If It Isn't Broken, Don't Fix It

One of the schools I teach for originally had a canned curriculum from which all instructors taught . The content was good overall and obviously written by professionals.  There were a few assignments that seemed to always cause confusion, but I quickly learned to just expand upon the directions in my weekly introductory post.
The problem with this pre-designed course work is that students save their work and trade with friends, so pretty soon there is almost a black market for the assignments. The Internet has become the new sorority/fraternity file cabinet (you know the one where all the returned tests and assignments were stored). If assignments do not change, too many correct answers start circulating. The facilitators have to be extra vigilant and watch for those repeated assignments. I always worried about papers with my comments ending up in another instructors class and vice versa. As a matter of fact, the instructors found a site that would sell the Week 5 assignment for $5.00.  Students were wasting their money; a colleague bought the assignment and graded it with his rubric and it earned a solid F. This was a great story to tell students at the beginning of class and I hope it scared a few.
Last fall, this school started allowing us to change the curriculum and I was really excited.  I knew exactly which assignments were the ones I wanted to change and was happy to update some of the discussion questions. I write all my own material for all my other schools, so I did not figure this would present any challenges for me and I jumped in head-first. I could finally remove change that assignment about media bias and try and make the learning more relevant.  I could find a better topic than Terri Schiavo for my discussion on moral relativism.  I was going to improve my course!
I am now finishing up my first classes where I have changed the content from what was designed by the school and I am beginning to think it was not all that bad to begin with.  I may have made the assignment on bias even more confusing.  I only say that because I had a even higher number of calls for clarification on that one than in the past.  Maybe the original assignment was not the problem, but the readings on bias and slants.  Maybe what needs improving is the textbook and I should just be posting some notes to assist with that. These are some things I am considering before I teach the class again. I also miss some of the debate that was present in the past.  Yes, I had to watch things closely and ensure that people were not being insulting to one another, however, the exchanges were teaching the students valuable lessons.  Learning how to disagree with tact and back your opinions with facts are important lessons for everyone.  Did I take some of that away from the students?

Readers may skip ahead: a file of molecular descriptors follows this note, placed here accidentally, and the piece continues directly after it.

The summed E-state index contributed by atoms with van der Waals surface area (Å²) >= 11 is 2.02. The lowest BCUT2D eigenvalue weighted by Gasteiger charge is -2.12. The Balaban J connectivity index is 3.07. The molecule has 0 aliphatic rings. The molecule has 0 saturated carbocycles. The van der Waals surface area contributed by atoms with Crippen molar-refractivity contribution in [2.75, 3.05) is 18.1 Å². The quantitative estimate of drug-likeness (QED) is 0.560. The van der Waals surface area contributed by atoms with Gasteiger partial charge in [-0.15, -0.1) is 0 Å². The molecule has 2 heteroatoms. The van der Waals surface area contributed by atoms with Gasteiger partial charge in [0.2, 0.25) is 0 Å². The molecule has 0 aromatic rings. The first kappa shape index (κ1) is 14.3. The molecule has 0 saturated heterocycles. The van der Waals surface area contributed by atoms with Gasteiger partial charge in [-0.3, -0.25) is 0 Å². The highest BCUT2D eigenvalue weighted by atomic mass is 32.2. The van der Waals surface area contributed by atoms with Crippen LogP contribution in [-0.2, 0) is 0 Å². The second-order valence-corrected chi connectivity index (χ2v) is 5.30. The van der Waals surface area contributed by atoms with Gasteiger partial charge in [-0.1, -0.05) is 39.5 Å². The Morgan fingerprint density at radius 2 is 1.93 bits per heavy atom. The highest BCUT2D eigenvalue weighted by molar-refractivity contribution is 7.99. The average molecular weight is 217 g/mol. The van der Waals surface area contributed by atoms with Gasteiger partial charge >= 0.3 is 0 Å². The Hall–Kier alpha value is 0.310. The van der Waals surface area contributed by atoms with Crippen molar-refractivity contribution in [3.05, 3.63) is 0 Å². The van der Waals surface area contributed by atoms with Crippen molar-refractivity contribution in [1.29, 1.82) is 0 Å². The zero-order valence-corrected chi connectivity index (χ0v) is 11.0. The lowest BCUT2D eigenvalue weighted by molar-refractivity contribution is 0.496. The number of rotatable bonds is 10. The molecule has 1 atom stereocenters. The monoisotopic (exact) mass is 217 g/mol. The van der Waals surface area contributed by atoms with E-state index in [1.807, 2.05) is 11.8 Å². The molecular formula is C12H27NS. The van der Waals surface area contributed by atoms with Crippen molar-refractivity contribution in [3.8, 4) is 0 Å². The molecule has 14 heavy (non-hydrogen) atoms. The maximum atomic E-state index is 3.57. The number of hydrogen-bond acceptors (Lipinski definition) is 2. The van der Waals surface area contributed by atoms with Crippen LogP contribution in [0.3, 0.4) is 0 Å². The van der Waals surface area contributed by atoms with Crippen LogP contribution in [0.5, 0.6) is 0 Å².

I am going to go back to most of the pre-written canned curriculum next time.  I am changing some grading values and placing more points into assignments that I find valuable.  I am going to write some more dynamic weekly introductions and wrap-ups. I am going to remember that my bosses do trust my judgment and now allow me to make changes.  I also realize that there is some really good material waiting for me to use.  Why change what is working just because I can? I am not ashamed to admit that the curriculum designers did a pretty darn good job.  Besides, it really does keep the workload down to use what is already designed.  I know I reuse my own materials in the statistics classes that I teach over and over at Major Engineering Institute, so how is this really any different?
I will be anxiously awaiting the next healthy debate over living wills in my classroom.  I can now clearly see where the learning was coming from and I can appreciate the intent of the lesson. I know many instructors feel that pre-formed lessons are an infringement on academic freedoms. Many online faculty will avoid the schools that force usage of canned curricula.  I was one who used to feel that way, but I have changed my mind.  I am willing to debate it if you would like.

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